The War on Cops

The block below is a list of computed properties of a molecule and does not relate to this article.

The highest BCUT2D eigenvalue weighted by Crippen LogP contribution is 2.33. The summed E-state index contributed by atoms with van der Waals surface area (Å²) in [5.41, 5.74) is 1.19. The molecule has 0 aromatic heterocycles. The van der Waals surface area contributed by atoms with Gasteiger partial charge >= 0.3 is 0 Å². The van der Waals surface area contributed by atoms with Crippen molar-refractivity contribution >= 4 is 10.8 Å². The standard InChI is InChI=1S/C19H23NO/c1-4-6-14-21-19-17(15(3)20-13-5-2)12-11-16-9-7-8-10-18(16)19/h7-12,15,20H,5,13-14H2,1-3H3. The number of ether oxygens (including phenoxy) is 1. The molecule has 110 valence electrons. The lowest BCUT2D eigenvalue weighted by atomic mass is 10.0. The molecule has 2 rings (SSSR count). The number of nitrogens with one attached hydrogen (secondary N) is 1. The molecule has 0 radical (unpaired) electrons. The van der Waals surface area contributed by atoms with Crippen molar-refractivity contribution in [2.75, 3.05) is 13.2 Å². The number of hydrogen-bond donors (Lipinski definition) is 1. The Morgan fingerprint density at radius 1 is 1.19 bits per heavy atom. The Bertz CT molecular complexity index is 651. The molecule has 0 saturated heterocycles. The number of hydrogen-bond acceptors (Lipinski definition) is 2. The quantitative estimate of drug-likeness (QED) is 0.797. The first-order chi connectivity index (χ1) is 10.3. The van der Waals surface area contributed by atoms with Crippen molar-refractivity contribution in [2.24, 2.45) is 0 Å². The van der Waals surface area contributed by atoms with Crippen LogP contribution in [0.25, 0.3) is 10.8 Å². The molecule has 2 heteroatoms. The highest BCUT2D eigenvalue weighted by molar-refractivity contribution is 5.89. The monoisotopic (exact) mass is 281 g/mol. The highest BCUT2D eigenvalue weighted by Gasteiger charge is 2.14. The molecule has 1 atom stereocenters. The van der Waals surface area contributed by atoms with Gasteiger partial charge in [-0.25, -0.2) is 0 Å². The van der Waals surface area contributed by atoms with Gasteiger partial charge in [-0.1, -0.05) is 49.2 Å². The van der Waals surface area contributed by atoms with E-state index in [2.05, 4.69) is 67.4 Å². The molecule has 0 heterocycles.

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Since the summer of 2014, America has been convulsed with a protest movement known as Black Lives Matter. That movement holds that police officers are among the greatest threats--if not the greatest threat--facing young black males today. Policing and the rest of the criminal justice system--from prosecutors to drug laws--single out minority communities for gratuitous and heavy-handed enforcement, the charge goes, resulting in an epidemic of mass incarcerationö that falls most heavily on blacks. This book challenges that narrative. Through vivid, street-level reporting, it gives voice to the many residents of high-crime neighborhoods, rarely heard in the media, who support proactive policing and want more of it. The book will argue that there is no government agency more dedicated to the proposition that Black Lives Matter than todayÆs data-driven, accountable police department. In New York City alone, over ten thousand minority males are alive who would have been killed had the New York Police Department not brought homicide in the city down 80% from its early 1990Æs level. The intelligence-led policing revolution that began in New York and spread nationally has transformed urban neighborhoods, freeing their residents from the thrall of daily fear. Other topics include such contested tactics as stop, question, and frisk and broken windowsö policing. The book will refute the argument that racist drug statutes and enforcement lie behind the black incarceration rate. It will take the reader inside prisons and jails. And it will argue that proactive policing has been the greatest public policy success story of the last quarter century, resulting in a record-breaking national crime drop that no criminologist or even police chief foresaw. That crime drop is now at risk, however, thanks to the nonstop agitation against the police led by the Black Lives Matter movement. The book is a call for a more honest and informed debate about policing, crime, and race, before the public safety gains of the last twenty years are lost.